House Speaker Paul D. Ryan’s announced retirement predictably left Republicans down in the dumps. Their leader is fleeing an impending political hurricane that threatens to blow them out of their majority in the House (and possibly in the Senate).
Sen. Charles E. Schumer (D-N.Y.), the minority leader, went to the Senate floor to suggest that “with his newfound political freedom, I hope the speaker uses his remaining time in Congress to break free from the hard-right factions of his caucus that have kept Congress from getting real things done. If he’s willing to reach across the aisle, he’ll find Democrats willing and eager to work with him.”
Maybe Ryan should take Schumer’s suggestion seriously. Here are just a few things he might do:
1. Prevent a constitutional crisis
Ryan could agree to bring to the floor one of the bipartisan compromise bills seeking to insulate special counsel Robert S. Mueller III from President Trump’s temper. On Wednesday, a bipartisan group — Sens. Lindsey O. Graham (R-S.C.), Christopher A. Coons (D-Del.), Thom Tillis (R-N.C.), and Cory Booker (D-N.J.) — introduced the Special Counsel Independence and Integrity Act. In a news release, the group explained that the bill:
Codifies existing Department of Justice regulations to ensure that the special counsel can only be fired for good cause by a senior Justice Department official, and the reason must be provided in writing.
Provides the special counsel a 10-day window in which he can seek expedited judicial review of his removal to determine whether the firing was for good cause. If the firing is ultimately determined to have violated the good-cause requirement, the removal will not take effect.
Preserves the staffing, documents, and materials of the investigation while the matter is pending.
For the first time, Senate Judiciary Committee Chairman Charles E. Grassley (R-Iowa) agreed to take it up with his committee, but one can expect Republicans to delay consideration, if not in committee, then on the way to the floor. Schumer pleaded with Republicans to take it up. “The evidence is staring us all in the face. We cannot ignore the elephant in the room any longer. Because the consequences of the president taking action against Mueller, [Deputy Attorney General Rod J.] Rosenstein, or issuing political pardons is just too dire.” He reiterated that “such action would precipitate a constitutional crisis in this country.”
Imbued with his “newfound political freedom,” Ryan could take up the measure in the House (by a discharge petition if need be). Passing protections for Mueller, frankly, would be a gift to Trump — in essence protecting him from his own impulsiveness — and to Republicans, who could tell voters they actually took their constitutional responsibilities seriously.
Ryan has always been a free-trader. He has also made it a goal for Congress to claw back its constitutional powers, which too frequently have been handed to the executive branch. Now, he has a chance to protect the economy, halt a trade war and reassert Congress’s authority. All he would need to do is reverse the legislation that granted the president the unilateral power to enact tariffs in the name of “national security.”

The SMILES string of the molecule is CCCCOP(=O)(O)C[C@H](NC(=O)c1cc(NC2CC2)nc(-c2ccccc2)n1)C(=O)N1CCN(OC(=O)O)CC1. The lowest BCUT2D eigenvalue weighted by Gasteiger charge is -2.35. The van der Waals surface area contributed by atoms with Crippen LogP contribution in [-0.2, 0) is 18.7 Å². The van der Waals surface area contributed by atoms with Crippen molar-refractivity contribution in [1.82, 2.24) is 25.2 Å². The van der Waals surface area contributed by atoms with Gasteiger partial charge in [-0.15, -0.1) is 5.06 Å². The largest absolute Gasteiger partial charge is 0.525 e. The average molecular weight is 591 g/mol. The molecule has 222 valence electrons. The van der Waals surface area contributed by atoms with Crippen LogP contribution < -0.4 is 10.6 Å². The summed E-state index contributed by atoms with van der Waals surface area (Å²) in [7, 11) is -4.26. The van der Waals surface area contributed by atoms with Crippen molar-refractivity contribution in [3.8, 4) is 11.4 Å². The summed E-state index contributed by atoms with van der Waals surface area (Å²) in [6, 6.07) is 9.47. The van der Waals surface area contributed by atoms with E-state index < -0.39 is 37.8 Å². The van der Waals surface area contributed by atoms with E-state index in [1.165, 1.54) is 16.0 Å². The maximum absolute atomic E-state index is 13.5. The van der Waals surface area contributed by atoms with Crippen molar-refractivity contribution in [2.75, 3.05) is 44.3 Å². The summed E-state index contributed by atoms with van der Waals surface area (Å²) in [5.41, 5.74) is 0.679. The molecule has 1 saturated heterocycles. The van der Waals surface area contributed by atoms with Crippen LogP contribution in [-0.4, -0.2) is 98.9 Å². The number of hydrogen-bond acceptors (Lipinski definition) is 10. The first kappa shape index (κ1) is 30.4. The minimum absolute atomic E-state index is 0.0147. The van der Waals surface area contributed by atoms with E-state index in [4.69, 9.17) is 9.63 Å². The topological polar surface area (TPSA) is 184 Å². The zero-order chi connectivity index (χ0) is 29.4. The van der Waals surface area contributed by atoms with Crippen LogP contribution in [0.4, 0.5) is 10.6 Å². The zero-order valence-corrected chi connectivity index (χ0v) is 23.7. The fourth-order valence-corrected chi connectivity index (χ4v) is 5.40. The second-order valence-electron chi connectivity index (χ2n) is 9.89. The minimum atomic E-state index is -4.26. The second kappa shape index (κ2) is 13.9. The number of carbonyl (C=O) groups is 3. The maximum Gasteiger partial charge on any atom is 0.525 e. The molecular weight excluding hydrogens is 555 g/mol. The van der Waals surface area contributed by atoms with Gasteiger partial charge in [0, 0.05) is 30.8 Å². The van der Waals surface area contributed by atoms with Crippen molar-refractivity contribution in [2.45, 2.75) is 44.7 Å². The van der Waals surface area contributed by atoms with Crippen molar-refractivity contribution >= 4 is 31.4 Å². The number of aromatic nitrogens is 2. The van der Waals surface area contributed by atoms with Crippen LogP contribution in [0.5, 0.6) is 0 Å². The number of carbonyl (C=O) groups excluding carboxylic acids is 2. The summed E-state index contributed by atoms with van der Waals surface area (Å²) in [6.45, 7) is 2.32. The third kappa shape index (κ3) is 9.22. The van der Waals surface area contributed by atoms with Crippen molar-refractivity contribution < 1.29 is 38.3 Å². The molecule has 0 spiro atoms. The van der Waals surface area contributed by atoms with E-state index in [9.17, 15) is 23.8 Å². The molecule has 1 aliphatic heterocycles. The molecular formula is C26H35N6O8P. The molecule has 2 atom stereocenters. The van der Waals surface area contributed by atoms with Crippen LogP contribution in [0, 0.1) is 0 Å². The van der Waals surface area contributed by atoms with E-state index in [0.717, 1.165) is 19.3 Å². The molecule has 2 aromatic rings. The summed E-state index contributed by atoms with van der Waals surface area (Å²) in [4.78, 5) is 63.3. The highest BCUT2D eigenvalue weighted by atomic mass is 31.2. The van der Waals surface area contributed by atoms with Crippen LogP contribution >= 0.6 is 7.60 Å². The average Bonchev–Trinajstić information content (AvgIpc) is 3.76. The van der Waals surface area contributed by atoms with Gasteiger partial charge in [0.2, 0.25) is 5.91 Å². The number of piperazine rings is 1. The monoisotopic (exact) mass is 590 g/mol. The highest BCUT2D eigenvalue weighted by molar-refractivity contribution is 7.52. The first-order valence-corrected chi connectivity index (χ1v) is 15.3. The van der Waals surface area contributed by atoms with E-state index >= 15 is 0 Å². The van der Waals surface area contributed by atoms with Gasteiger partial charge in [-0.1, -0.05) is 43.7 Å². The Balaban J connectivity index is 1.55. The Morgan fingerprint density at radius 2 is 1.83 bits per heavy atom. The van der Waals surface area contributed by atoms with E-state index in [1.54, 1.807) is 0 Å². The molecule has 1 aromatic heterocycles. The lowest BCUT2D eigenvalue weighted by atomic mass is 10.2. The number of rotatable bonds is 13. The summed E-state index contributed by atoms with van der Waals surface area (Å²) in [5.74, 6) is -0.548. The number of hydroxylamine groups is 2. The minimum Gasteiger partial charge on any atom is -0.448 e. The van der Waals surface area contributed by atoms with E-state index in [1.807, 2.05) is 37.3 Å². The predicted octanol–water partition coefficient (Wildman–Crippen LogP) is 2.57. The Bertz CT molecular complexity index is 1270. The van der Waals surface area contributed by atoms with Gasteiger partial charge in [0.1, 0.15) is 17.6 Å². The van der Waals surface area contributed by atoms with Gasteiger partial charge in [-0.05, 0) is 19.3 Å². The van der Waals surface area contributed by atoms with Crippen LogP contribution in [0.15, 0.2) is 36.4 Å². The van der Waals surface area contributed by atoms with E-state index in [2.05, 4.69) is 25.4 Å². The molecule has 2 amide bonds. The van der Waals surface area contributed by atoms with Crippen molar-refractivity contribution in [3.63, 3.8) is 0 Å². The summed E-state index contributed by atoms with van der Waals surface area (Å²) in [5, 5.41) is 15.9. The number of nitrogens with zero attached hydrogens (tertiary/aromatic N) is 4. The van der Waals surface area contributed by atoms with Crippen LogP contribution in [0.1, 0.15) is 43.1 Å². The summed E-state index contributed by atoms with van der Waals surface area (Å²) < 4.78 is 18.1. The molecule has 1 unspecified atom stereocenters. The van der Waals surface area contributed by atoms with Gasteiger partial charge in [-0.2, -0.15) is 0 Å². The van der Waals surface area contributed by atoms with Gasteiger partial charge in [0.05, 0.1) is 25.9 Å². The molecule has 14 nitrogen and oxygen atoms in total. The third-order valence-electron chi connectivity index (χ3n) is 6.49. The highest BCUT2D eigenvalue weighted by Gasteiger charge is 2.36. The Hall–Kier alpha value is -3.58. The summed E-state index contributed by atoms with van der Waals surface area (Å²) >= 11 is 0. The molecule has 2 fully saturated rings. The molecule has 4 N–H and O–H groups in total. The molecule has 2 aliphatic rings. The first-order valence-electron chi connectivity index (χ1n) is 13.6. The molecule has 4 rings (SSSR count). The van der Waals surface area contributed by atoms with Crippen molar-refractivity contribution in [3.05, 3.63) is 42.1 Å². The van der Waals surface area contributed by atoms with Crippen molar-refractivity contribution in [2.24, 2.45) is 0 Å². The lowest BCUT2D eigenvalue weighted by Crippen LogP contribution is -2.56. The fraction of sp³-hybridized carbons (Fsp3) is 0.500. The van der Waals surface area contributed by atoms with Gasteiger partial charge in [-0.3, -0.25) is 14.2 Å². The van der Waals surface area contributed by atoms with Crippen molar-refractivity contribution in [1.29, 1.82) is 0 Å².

Under the Constitution, Congress has sole power to levy tariffs. In Article I, Section 8 of the Constitution, Congress is granted the “Power To lay and collect Taxes, Duties, Imposts and Excises, to pay the Debts and provide for the common Defence and general Welfare of the United States,” and “To regulate Commerce with foreign Nations, and among the several States.” Congress however chose to delegate some of that power to the president in Section 232 of the Trade Expansion Act of 1962, which Trump relied on to levy aluminum and steel tariffs under the national-security exception. Reuters explained: “The WTO allows a national security exemption from its rules, but it has never been used as a defense in a trade dispute. . . . A U.S. dispute involving national security would threaten WTO discipline, since other countries would probably follow suit and use it to justify their own claims to be exempt from the rules.” It is entirely within Congress’s constitutional power to reclaim its power, repeal Section 232 and help permanently stave off trade wars based on bogus national-security claims.
3. Put a clean DACA fix on the floor of the House
A bill to reinstate the Deferred Action for Childhood Arrivals in exchange for enhanced border security would have support from most Democrats, and a smattering of moderate Republicans — likely enough to pass the House. A resolution for “dreamers” would be Ryan’s greatest contribution to defanging xenophobic populism. A DACA fix might also give endangered Republicans in Florida, Texas and California a lifeline. Ryan repeatedly said he wanted a DACA fix; now he can make it a reality.
There is no reason Ryan, who claims to be a pro-immigration, pro-free trade Republican and a “constitutional conservative,” could not address all three of these issues. (If a Democrat were in the White House, he almost certainly would protect a special prosecutor and free trade.) If he undertakes these initiatives, he could regain the respect of principled conservatives, rescue his legacy (in part) and be remembered for something other than running up the debt and enabling a protectionist, anti-immigration president who set news lows for fidelity to the Constitution.
So what’s stopping him?